A mother with a mild intellectual disability has lost custody of her 18-month-old son after a Nova Scotia judge found she does not have the capacity to parent the child.
Nova Scotia’s Community Services Department has been caring for the boy since shortly after his birth, and earlier this year sought a permanent care order because of protection concerns.
The 40-year-old mother opposed the order, arguing that she sincerely loves her son and that her mild intellectual disability is not a risk to his safety.
In a written decision, Justice Theresa Forgeron of the Nova Scotia Supreme Court in Sydney found the child would be at a “substantial risk of harm” in his mother’s care because she cannot adequately supervise and protect him.
Forgeron said a parental capacity assessment found the mother’s mild intellectual disability impairs her parenting abilities, and although she would meet her son’s basic needs, she would have difficulty solving the “novel” problems that will inevitably arise as the child matures.
“I infer that the mother’s limitations with cognitive functioning will continually cause parenting deficits that will place the son at a substantial risk of physical harm,” the Oct. 23 written decision said.
The decision said the woman lacked insight, noting the child’s father has an extensive child protection history involving substance abuse and violence and that the mother had previously refused to dissociate with him.
“The mother does not truly appreciate the risks associated with a dysfunctional and abusive relationship. The mother’s recent vow to sever all ties with the son’s father rings hollow,” it said, adding that the woman also has a 22-year-old son with ongoing addiction issues and a 15-year-old daughter who lives with her father.
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Krista Carr, executive vice-president of the Canadian Association for Community Living, said she could not comment on the case specifically, but said the system has traditionally discriminated against people with intellectual disabilities.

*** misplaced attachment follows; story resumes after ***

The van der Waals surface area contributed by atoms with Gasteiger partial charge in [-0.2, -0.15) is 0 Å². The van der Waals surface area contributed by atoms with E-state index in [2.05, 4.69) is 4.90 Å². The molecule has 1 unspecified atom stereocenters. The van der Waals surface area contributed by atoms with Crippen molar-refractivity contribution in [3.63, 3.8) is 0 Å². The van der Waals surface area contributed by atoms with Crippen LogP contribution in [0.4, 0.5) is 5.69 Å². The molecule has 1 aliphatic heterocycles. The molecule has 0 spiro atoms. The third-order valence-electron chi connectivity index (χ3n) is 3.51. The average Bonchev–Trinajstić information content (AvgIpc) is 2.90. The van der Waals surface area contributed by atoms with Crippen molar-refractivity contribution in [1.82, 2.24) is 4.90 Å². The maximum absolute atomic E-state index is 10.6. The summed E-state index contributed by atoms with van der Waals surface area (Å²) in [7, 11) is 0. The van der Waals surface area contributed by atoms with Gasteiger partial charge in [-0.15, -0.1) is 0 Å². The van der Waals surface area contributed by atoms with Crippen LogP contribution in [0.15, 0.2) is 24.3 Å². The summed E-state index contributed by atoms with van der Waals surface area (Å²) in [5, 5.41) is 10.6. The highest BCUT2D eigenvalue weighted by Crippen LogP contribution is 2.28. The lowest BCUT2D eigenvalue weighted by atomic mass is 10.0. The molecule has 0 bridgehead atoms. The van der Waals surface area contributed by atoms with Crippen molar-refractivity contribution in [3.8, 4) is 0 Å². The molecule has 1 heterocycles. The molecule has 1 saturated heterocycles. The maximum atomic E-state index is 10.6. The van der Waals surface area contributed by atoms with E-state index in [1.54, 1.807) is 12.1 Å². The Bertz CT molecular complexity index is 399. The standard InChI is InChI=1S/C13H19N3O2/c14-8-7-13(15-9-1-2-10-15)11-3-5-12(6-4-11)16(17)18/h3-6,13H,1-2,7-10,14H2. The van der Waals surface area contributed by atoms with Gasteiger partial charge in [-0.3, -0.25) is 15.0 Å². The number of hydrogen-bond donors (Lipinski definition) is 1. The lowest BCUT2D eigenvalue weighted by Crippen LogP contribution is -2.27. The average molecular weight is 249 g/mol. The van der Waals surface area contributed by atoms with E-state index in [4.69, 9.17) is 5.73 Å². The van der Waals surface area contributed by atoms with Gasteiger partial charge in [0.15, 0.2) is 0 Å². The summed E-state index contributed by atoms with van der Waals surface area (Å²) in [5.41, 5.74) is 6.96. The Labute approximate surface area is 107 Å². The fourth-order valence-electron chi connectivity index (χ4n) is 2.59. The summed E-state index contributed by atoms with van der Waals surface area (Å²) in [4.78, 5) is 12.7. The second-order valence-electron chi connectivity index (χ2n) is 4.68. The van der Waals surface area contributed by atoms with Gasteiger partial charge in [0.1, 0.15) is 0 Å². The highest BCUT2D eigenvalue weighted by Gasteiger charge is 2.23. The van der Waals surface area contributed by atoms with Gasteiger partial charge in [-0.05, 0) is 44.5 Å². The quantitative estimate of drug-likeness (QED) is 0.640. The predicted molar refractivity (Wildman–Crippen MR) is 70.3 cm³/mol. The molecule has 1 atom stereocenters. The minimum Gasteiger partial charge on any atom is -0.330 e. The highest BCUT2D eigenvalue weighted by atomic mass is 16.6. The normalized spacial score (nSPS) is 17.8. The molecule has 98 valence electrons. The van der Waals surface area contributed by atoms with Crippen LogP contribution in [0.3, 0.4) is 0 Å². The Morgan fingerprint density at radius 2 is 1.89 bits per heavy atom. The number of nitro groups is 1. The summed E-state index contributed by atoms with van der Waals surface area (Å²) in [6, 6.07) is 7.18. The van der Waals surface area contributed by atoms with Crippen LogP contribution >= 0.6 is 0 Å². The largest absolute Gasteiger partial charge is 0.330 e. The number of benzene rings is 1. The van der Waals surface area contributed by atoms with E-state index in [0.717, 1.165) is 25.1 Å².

“The automatic assumption of the system is that they couldn’t possibly be an appropriate parent. People with an intellectual disability are human beings, the same as everyone else, and they have the right to be parents,” said Carr in an interview.
Ruth Strubank, executive director of the Nova Scotia Association for Community Living, said more supports are needed for parents with intellectual disabilities – such as home visits with health care workers – rather than discounting them as parents altogether.
“That requires a level (of) education and training for social workers and others,” said Strubank.
Carr agreed, saying that supports are provided to parents with issues such as addiction so that children can stay in the home, but people with intellectual disabilities are often not helped in the same way.
“It’s about recognizing the individual’s right to be a parent and providing the support that’s necessary to ensure that they get the support they need to be a good parent. There’s no evidence to prove that a person with an intellectual disability can’t be a parent.”
The judge noted the mother allowed a young homeless person that she had just met to stay overnight in her home, and later realized that person was stealing. Forgeron said the mother does not appreciate the risks associated with her older son’s addiction issues, and “makes poor choices in friends.”
“The mother is a naive and vulnerable person … Her friendships are often conflictual and at times abusive,” it said, noting she told a doctor she was seriously assaulted once by two friends.
It also said the woman does not have the capacity to parent on her own, and would require a supportive network to safely parent the child, which she does not have. It said the mother argued the maternal grandmother would help care for the child, but the court said the 78-year-old woman could not offer the required support.
“The maternal grandmother does not appreciate the extent of the mother’s challenges, often brushing off concerns that were raised by counsel. (She) stated that she would be there to babysit and occasionally direct, but would otherwise allow the mother to parent the son,” it said.
“Second, the maternal grandmother has her own limitations arising from age and health concerns.”
Forgeron also denied the woman ongoing visits, saying that “access would impede adoption and permanency planning.”
© 2017 The Canadian Press